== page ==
“Without a vision, the people perish” (Prov. 29:18).
This biblical wisdom comes to mind as I ponder the state of our nation. I write this reflection in the immediate aftermath of the policy of separating families at our nation’s border with Mexico. Although that practice was subsequently changed in light of outrage and protest, the damage was already done and is likely to be profound. Such early childhood trauma is not reversed as easily as it is perpetrated. The psychic scars will be, without doubt, long lasting.
But the wounds to the families torn asunder are not the only injuries that need attention. We as a nation have been deeply wounded and traumatized as well. We are a country that has ripped families apart in the belief that brown-skinned refugees fleeing persecution and death are “infestations,” in the words of our president.
I mention the color of these families deliberately, for it is no accident that white families have not been separated. Nor have immigrants from European countries “like Norway,” to quote President Trump, been labeled as originating from countries of excrement.
Something catastrophic is happening in our country. These events at our border—and the vile, cruel, and racist rhetoric that lead to them—reveal a deep malady at the core of America. A coldness. A callousness. A soul-warping disease. For racism is a soul sickness.
There are many ways to understand racism, but at its deepest level, racism is a sickness, a profound warping of the human spirit that enables human beings to be indifferent to their darker sisters and brothers. In the words of one of my colleagues, “The real meaning of race comes down largely to this: Is this someone I should care about?”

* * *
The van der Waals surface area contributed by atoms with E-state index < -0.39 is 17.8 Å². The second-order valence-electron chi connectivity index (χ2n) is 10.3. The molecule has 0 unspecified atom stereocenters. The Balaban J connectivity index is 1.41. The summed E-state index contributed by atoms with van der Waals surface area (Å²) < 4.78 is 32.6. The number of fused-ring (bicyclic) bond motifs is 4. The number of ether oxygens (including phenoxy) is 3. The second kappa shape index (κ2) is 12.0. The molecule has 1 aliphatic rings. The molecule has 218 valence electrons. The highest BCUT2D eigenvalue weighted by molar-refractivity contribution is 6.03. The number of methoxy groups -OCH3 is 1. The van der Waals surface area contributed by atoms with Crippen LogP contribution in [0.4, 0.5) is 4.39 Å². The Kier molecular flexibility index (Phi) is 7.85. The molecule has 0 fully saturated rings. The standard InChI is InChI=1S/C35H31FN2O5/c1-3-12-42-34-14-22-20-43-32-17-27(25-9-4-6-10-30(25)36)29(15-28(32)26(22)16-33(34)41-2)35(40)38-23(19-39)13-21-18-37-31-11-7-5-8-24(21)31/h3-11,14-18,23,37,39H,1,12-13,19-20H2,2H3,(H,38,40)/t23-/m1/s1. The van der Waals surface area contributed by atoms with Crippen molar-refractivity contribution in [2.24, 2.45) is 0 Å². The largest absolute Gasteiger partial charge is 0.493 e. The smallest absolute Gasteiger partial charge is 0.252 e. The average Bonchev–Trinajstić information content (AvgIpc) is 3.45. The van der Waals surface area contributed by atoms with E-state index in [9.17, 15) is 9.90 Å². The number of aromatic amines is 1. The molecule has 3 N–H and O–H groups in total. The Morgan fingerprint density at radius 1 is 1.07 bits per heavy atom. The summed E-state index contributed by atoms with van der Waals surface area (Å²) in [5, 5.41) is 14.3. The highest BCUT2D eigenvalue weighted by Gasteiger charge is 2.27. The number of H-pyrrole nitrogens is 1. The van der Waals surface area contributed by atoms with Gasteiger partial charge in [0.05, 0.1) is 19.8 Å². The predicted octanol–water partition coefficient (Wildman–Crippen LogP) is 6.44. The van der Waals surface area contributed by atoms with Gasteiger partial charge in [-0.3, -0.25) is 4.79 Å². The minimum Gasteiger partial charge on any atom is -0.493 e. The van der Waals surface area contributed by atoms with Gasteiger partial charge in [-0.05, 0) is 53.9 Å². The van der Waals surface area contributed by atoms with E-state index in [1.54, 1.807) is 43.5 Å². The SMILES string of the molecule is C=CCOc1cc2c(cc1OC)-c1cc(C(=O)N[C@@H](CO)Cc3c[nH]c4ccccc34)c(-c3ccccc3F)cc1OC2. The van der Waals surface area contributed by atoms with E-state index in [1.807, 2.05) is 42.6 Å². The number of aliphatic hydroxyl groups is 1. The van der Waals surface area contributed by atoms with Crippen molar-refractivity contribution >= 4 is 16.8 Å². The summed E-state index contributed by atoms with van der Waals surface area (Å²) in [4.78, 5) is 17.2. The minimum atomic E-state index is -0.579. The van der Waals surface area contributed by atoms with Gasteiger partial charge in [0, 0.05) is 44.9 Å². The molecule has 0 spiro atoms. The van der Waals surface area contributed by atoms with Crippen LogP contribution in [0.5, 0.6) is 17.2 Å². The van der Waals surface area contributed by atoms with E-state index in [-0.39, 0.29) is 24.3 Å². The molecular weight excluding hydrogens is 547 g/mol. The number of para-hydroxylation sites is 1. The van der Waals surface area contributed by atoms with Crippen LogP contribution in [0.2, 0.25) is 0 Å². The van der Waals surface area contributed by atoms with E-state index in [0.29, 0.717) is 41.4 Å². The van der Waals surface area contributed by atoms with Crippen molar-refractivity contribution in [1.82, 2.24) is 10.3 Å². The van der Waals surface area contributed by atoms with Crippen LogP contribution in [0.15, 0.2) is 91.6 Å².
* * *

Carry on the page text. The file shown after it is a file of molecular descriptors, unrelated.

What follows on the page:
Race in America has become a spiritual cataract that limits our vision and determines who is beyond the reach of our concern or interest. Racism today is revealed not only in verbal taunts and slurs, and not only in the scourge of killings of unarmed black men. Racism today is revealed in a lack of empathy and profound indifference, that is, the pervasive lack of concern and the social callousness of the majority of society to the horrors and scandals that are unfolding in our midst.
It is also revealed in the complicit cooperation of so many ordinary people who enable, enforce, carry out, or approve of manifestly unjust policies, or who by their silence allow such things to happen without comment.
The Rev. Martin Luther King Jr. declared that his mission, and the goal of the civil rights movement, was “to redeem the soul of America.” He was engaged in something far deeper than simply promoting changes in segregation laws or challenging social practices, as important as these strategies were. Such laws and practices were merely the external signs of a much deeper reality that needed to be addressed for the sake of social justice. The ultimate goal was the moral and spiritual transformation of the nation.
His insight was that communities as well as individuals have souls, deeply held values and beliefs that motivate their collective practices. He was convinced that without such deep soul work, without what he called a “revolution in values,” the racism of the past would simply mutate and take different forms and expression.
King’s perspective describes the urgent challenge before us in light of this past summer’s events: Who are we as a nation? What do we really stand for? Will we have the courage to expose the demon of racism within and demand that we live according to another vision? Why do we fear those who are different? Our future as a nation depends upon our willingness to face—and answer—such questions. And upon the ability of our church’s leaders to help us address them.
This article also appears in the September 2018 issue of U.S. Catholic (Vol. 83, No. 9, page 10).